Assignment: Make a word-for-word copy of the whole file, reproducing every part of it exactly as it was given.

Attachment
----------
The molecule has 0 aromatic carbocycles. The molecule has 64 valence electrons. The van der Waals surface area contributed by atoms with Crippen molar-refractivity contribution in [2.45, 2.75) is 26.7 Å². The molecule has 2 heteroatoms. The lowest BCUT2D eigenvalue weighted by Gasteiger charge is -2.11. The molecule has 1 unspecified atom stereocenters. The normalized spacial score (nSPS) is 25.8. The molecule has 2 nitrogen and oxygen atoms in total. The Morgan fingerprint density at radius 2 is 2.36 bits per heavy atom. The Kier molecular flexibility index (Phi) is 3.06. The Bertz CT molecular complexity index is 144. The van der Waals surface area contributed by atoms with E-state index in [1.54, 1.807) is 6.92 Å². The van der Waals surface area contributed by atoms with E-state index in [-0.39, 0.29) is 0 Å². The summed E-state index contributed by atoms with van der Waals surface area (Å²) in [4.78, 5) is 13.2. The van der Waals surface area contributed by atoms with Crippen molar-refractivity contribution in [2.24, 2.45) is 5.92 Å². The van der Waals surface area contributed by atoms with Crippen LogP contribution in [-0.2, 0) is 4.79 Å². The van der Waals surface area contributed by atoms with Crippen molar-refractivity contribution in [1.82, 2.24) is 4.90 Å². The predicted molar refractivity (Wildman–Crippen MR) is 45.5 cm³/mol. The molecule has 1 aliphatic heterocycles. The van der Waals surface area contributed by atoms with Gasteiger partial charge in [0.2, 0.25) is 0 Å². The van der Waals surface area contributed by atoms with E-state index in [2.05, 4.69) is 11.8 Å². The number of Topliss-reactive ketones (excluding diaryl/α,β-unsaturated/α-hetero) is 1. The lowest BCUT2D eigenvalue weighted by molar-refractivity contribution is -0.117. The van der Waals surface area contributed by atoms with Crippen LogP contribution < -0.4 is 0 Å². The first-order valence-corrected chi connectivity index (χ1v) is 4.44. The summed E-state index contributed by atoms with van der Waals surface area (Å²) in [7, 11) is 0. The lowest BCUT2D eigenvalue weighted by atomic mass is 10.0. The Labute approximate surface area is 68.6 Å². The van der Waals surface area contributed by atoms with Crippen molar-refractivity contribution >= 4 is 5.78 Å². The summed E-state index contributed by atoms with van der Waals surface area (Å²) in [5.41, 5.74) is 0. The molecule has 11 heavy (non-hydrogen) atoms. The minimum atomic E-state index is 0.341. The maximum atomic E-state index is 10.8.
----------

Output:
The molecule has 0 aromatic carbocycles. The molecule has 64 valence electrons. The van der Waals surface area contributed by atoms with Crippen molar-refractivity contribution in [2.45, 2.75) is 26.7 Å². The molecule has 2 heteroatoms. The lowest BCUT2D eigenvalue weighted by Gasteiger charge is -2.11. The molecule has 1 unspecified atom stereocenters. The normalized spacial score (nSPS) is 25.8. The molecule has 2 nitrogen and oxygen atoms in total. The Morgan fingerprint density at radius 2 is 2.36 bits per heavy atom. The Kier molecular flexibility index (Phi) is 3.06. The Bertz CT molecular complexity index is 144. The van der Waals surface area contributed by atoms with E-state index in [1.54, 1.807) is 6.92 Å². The van der Waals surface area contributed by atoms with E-state index in [-0.39, 0.29) is 0 Å². The summed E-state index contributed by atoms with van der Waals surface area (Å²) in [4.78, 5) is 13.2. The van der Waals surface area contributed by atoms with Crippen molar-refractivity contribution in [2.24, 2.45) is 5.92 Å². The van der Waals surface area contributed by atoms with Crippen LogP contribution in [-0.2, 0) is 4.79 Å². The van der Waals surface area contributed by atoms with Crippen molar-refractivity contribution in [1.82, 2.24) is 4.90 Å². The predicted molar refractivity (Wildman–Crippen MR) is 45.5 cm³/mol. The molecule has 1 aliphatic heterocycles. The van der Waals surface area contributed by atoms with Gasteiger partial charge in [0.2, 0.25) is 0 Å². The van der Waals surface area contributed by atoms with E-state index in [2.05, 4.69) is 11.8 Å². The number of Topliss-reactive ketones (excluding diaryl/α,β-unsaturated/α-hetero) is 1. The lowest BCUT2D eigenvalue weighted by molar-refractivity contribution is -0.117. The van der Waals surface area contributed by atoms with Crippen LogP contribution < -0.4 is 0 Å². The first-order valence-corrected chi connectivity index (χ1v) is 4.44. The summed E-state index contributed by atoms with van der Waals surface area (Å²) in [7, 11) is 0. The lowest BCUT2D eigenvalue weighted by atomic mass is 10.0. The Labute approximate surface area is 68.6 Å². The van der Waals surface area contributed by atoms with Crippen molar-refractivity contribution >= 4 is 5.78 Å². The summed E-state index contributed by atoms with van der Waals surface area (Å²) in [5.41, 5.74) is 0. The molecule has 11 heavy (non-hydrogen) atoms. The minimum atomic E-state index is 0.341. The maximum atomic E-state index is 10.8.